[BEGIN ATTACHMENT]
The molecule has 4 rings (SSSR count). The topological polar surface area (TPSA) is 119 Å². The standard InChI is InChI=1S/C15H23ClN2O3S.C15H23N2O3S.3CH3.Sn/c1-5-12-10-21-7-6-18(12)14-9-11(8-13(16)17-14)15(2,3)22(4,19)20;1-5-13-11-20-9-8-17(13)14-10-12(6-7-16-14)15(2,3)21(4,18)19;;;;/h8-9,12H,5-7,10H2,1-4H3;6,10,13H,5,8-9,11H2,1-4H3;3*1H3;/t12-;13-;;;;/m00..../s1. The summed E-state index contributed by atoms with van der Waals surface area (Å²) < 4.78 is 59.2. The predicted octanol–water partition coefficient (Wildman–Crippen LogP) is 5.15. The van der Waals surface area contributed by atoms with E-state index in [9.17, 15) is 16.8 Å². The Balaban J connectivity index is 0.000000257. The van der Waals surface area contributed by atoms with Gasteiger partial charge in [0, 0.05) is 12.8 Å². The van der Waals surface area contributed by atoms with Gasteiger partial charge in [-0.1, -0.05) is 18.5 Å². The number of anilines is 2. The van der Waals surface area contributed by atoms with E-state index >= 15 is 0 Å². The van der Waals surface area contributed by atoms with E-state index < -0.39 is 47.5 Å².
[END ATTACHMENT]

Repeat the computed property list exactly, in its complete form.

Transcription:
The molecule has 4 rings (SSSR count). The topological polar surface area (TPSA) is 119 Å². The standard InChI is InChI=1S/C15H23ClN2O3S.C15H23N2O3S.3CH3.Sn/c1-5-12-10-21-7-6-18(12)14-9-11(8-13(16)17-14)15(2,3)22(4,19)20;1-5-13-11-20-9-8-17(13)14-10-12(6-7-16-14)15(2,3)21(4,18)19;;;;/h8-9,12H,5-7,10H2,1-4H3;6,10,13H,5,8-9,11H2,1-4H3;3*1H3;/t12-;13-;;;;/m00..../s1. The summed E-state index contributed by atoms with van der Waals surface area (Å²) < 4.78 is 59.2. The predicted octanol–water partition coefficient (Wildman–Crippen LogP) is 5.15. The van der Waals surface area contributed by atoms with E-state index in [9.17, 15) is 16.8 Å². The Balaban J connectivity index is 0.000000257. The van der Waals surface area contributed by atoms with Gasteiger partial charge in [0, 0.05) is 12.8 Å². The van der Waals surface area contributed by atoms with Gasteiger partial charge in [-0.1, -0.05) is 18.5 Å². The number of anilines is 2. The van der Waals surface area contributed by atoms with E-state index >= 15 is 0 Å². The van der Waals surface area contributed by atoms with E-state index < -0.39 is 47.5 Å².